Critical Evaluation

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In Chartism (1839) and Past and Present (1843), the great British intellectual Thomas Carlyle voiced his concerns about the condition of his country. It was becoming increasingly divided, he said, into two classes, one of which lived in luxury while the other suffered, starved, and died unheeded. Carlyle’s works were at least partially responsible for inspiring the novels of social and political criticism that appeared in the 1840’s, among them those written by Benjamin Disraeli, who was later to be the British prime minister, and by Elizabeth Gaskell.

Whereas Carlyle and Disraeli viewed the situation from a comfortable distance, however, Elizabeth Gaskell, though not a member of the working class, lived with the problems about which she was writing. As the wife of a Unitarian minister in Manchester, one of the industrial capitals of England, she knew the wealthy leaders of her fashionable church, but she also knew the poor. She saw how hard most of them worked, how easily their lives were shattered, and how desperate many of them had become. In Mary Barton, her first novel, Gaskell hoped to persuade her readers that working-class men and women were not automatons but real people deserving of respect, sympathy, and consideration.

Gaskell makes her argument compelling by creating individuals for her novel, not types, and by doing so with marvelous skill. John Barton, for example, is a thoughtful man, an idealist who does not easily accept the difference between the way things are and the way they should be. He seeks for the causes of misfortunes. Essentially, he is a good man, but when Parliament refuses to accept his union’s petition for redress, John’s heart hardens. His compassion for others turns into anger toward those who are causing the suffering, and he becomes a killer. His repentance is in character, based as it is on his compassion for the father of his victim—indeed, on his identification with him, since John, too, knows what it is to lose a son.

Gaskell’s other working-class characters also challenge her readers’ presuppositions. Job Legh, for example, has the mind of a scientist. Jem is not just a stalwart hero but also a brilliant inventor. The quiet Margaret Jennings turns out to have considerable initiative; instead of just bemoaning her blindness, she breaks into a new field. There is no dullness of mind or lack of ambition in such characters, no justification for their being oppressed and ignored.

Cleverly, Gaskell uses her characters’ very imperfections to prove that they are just as human as their supposed betters. Mary is not immune to materialism; when she thinks of Harry, she thinks of his luxurious lifestyle. In the hands of a more sentimental writer, Jane Wilson might have been a pathetic creature, a woman who has lost her twins and her husband and now is facing the loss of her beloved son. Gaskell shows her as a spirited woman who insists on going to her son’s trial. She is also a sharp-tongued and jealous woman who has to learn to forgive Mary for taking Jem away from her.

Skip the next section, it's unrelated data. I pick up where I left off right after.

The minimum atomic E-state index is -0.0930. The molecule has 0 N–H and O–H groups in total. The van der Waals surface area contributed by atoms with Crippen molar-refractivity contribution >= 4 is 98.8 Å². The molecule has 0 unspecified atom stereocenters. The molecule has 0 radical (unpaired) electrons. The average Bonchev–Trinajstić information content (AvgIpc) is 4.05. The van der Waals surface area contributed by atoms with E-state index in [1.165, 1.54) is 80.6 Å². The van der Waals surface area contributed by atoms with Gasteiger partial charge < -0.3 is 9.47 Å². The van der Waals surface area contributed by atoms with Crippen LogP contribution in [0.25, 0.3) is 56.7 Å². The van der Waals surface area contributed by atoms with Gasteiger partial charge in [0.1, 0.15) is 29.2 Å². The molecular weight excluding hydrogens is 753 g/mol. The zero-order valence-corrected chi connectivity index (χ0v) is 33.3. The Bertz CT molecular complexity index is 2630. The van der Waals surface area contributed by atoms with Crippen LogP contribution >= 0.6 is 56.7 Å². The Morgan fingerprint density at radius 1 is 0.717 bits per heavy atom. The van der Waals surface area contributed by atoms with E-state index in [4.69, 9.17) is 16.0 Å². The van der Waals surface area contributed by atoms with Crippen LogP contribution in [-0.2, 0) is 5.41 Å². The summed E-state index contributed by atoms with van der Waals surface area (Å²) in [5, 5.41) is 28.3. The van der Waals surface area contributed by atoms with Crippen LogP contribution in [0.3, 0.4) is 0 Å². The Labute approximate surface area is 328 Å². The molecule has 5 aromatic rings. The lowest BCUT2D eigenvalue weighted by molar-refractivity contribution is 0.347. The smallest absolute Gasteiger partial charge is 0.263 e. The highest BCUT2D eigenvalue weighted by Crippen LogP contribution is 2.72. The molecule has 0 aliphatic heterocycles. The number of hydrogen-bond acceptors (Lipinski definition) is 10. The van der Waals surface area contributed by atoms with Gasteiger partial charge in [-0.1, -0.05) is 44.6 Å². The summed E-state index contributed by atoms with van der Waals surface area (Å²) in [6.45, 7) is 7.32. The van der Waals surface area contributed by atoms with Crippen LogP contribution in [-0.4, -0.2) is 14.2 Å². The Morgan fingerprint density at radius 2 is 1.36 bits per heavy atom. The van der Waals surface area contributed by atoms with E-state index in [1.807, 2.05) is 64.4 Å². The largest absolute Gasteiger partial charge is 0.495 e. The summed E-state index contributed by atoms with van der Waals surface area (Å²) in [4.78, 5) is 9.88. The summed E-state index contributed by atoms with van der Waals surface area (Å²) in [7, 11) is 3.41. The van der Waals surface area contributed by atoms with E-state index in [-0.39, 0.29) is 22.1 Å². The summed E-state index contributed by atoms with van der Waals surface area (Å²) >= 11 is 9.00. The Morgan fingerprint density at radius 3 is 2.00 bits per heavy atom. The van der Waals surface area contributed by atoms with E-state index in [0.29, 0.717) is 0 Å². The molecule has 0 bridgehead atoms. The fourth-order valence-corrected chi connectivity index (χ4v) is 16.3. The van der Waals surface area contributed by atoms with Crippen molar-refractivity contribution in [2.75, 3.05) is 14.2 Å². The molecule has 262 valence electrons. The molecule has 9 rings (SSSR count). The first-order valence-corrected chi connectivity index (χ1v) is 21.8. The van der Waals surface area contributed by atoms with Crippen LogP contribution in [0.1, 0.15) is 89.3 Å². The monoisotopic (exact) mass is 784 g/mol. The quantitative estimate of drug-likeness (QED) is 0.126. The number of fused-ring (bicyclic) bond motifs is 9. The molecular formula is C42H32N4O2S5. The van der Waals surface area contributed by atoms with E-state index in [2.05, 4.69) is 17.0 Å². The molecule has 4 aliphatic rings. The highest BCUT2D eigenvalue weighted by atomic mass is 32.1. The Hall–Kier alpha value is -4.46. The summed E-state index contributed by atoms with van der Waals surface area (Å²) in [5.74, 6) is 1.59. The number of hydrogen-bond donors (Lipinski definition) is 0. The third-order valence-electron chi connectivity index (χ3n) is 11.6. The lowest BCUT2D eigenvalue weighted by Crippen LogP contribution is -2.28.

Although characterization is probably Gaskell’s most effective means for achieving her purpose, she also incorporates a good many practical observations into her book, primarily through dialogue. She reveals, for example, that most industrial accidents occur in the final hours of a too-long workday, and she notes the ironic truth about the new child labor laws, which, because they did not provide funds to allow poor children to attend school, merely put them out on the street while reducing the incomes of their families.

Gaskell was well aware that...

(This entire section contains 842 words.)

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the conditions she pointed out and dramatized provided a fertile field for revolution. She stopped short, however, of advocating radical political reforms. Instead, she pinned her hopes on personal goodwill. When John sees in Mr. Carson not an oppressor but a bereaved father, and when Mr. Carson, remembering that he is a Christian, manages to forgive his son’s murderer, Gaskell implies that the gap between rich and poor has been bridged. As a result of one influential man’s new understanding, improvements begin to be made.

The social changes mentioned in such vague terms do not affect the principal characters in the novel. John Barton, Alice Wilson, and the unhappy Esther escape from misery by dying; Mary, Jem, and Jane, by emigrating to Canada. Even Job and Margaret loosen their ties to England when they become dependent on Will, a sailor who can live wherever he likes.

In retrospect, given the rift between rich and poor so graphically described in Mary Barton, it is amazing that, unlike France, England was never torn apart by revolution. Historians suggest many reasons that such an event did not occur. Certainly, the emigration of people such as Jem was one of the most important releases of tension. As long as there were alternatives elsewhere, people saw no need to stay and fight. Ultimately they helped create new countries with the energy and beliefs that had been rejected by the old one.




Mary Barton: A Tale of Manchester Life, Elizabeth Cleghorn Gaskell